2. Speaking of teachers, do you value them or are they just another replaceable part to be discarded when you have no more use for them?
Let’s face facts here. We’re all replaceable. You, your teachers, your paraprofessionals, even the board of trustees. So, I guess the question really is, how easily can you replace your teachers? Some of them need to go. They’re just there for a paycheck. They don’t really like kids. In my experience, those teachers make up the small minority. When you take over a campus, those teachers stand out pretty well. All you have to do is work with district administration to minimize the damage or fire them outright. However, if you’ve been leading a campus for 3 years or more, and you still have those kinds of teachers around, either you don’t know how to hire good teachers or your leadership has sucked the innovation out of their classrooms and the joy out of their jobs. In other words, you haven’t fixed the problem, you’ve made it worse. Teacher retention is a good thing. So is experience. Show teachers you value what they do, give them an inspiring vision, and train them to meet that vision. When I earned my Masters of Ed. in Educational Leadership and Policy Studies (yes, I’m certified as a principal in my state for early childhood through grade 12), one of my professors told my cohort that principals have 3 bullets every year. In other words, you can only fire 3 teachers a year before the rest start getting antsy and the rebels start paying attention. I’ve found in the years since that many of you think you have 3 machine guns instead of 3 bullets. Unless every teacher on your campus is totally incompetent (in which case, see my previous point about your abilities to hire the right people for the job) find the teachers you can develop and develop them. Your students are not served by replacing large chunks of your teaching staff each year.
3. Do you want to be a “boss” or a “leader”?
You can’t be both, not really. You see, “bosses” use intimidation, political maneuvering, and threats to get what they want. They are the kind of people who don’t care about faculty moral, who focus only on what they “think” a teacher “might” have done wrong. Many times, “bosses” only think a teacher has done something wrong because what that teacher did elicited a parent phone call. A “boss” leans over his or her desk and says “I’m not here to be your friend” (What, no barbecue on the deck this weekend?!) or makes teachers they don’t like the butt of their jokes in faculty meetings and conversation with other administrators (I once confronted an administrator who did this to me. The reply I got was “Sounds like hearsay to me”. Nope. 1 or 2 people is hearsay, 10 people is testifying.) A “boss” degrades current faculty when interviewing new faculty. A “boss” continually feels the need to remind everyone on staff who’s in charge.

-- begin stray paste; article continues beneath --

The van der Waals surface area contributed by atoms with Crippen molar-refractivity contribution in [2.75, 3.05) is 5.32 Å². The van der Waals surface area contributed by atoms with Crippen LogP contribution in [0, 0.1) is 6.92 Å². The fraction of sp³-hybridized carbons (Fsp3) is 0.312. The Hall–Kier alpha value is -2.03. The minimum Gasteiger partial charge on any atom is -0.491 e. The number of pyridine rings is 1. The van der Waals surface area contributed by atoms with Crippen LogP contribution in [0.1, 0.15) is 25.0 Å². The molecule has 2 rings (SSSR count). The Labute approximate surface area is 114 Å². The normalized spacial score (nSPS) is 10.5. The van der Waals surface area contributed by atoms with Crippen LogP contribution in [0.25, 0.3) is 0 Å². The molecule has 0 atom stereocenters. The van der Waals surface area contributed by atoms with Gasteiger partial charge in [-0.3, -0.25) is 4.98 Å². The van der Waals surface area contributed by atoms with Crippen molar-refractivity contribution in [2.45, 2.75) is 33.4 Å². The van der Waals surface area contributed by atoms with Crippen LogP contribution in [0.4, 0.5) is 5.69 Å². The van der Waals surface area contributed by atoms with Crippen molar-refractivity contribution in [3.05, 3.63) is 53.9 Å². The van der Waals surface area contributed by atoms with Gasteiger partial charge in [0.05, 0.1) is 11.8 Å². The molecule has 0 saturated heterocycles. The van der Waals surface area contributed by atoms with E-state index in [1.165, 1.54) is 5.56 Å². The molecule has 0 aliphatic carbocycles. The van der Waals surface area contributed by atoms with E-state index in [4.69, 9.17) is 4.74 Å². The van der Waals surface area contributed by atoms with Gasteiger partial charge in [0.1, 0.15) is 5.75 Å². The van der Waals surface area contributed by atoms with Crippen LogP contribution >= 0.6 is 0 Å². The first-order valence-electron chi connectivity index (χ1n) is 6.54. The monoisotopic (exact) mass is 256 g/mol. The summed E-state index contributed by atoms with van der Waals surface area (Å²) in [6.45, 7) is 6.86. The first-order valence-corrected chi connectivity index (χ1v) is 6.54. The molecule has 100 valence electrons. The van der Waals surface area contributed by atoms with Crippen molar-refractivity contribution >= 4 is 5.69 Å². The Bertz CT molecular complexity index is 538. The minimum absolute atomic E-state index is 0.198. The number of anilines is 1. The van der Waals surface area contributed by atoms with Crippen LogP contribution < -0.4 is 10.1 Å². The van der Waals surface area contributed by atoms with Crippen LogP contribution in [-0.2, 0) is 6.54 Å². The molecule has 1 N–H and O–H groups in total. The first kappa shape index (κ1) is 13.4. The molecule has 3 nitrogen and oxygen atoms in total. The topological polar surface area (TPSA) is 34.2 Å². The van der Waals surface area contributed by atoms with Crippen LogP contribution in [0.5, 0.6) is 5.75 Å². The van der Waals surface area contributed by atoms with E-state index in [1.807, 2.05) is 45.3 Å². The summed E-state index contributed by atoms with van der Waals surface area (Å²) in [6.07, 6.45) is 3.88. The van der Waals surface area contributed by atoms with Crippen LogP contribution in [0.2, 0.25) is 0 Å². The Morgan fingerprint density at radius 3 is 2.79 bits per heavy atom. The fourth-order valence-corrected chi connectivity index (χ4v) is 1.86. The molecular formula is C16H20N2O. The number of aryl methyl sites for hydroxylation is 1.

A leader, on the other hand, builds teamwork through communicating with staff, uses interpersonal skills to engage teachers in an inspiring vision, and interacts with students both in and out of the classroom. A leader makes encouraging statements that they actually mean. A leader sits beside a teacher and says, “I’ve identified a problem. How can I help you fix it?” A leader hires new staff with an eye toward how they will work with current staff to make student achievement more effective. A leader doesn’t have to remind people who’s in charge because her staff is already following her.
Teachers, paraprofessionals, aids, we all know who’s in charge. We get it. You are. If the campuses, areas, or districts under your charge aren’t being successful, it’s not the teachers’ fault. It’s your fault. Stop complaining and looking for new ways to fire people. Stop taking the easy way out, role up your sleeves, and work with your staff, not against them. Put them in the best position to be successful and that success will carry over into the classroom. Why? Not because being a leader improves staff moral and school climate, though it does. Not because being a leader means you listen to staff and follow through with your commitments to them, though you would. Because leadership leads to teamwork, teamwork leads to learning and growth, learning and growth lead to achievement, and achievement leads to infinite possibilities.
Infinite possibilities are why your students go to school in the first place.
If you like this, please share it. If you don’t, ignore it. Either way, let me know what you think.
Peace of Christ,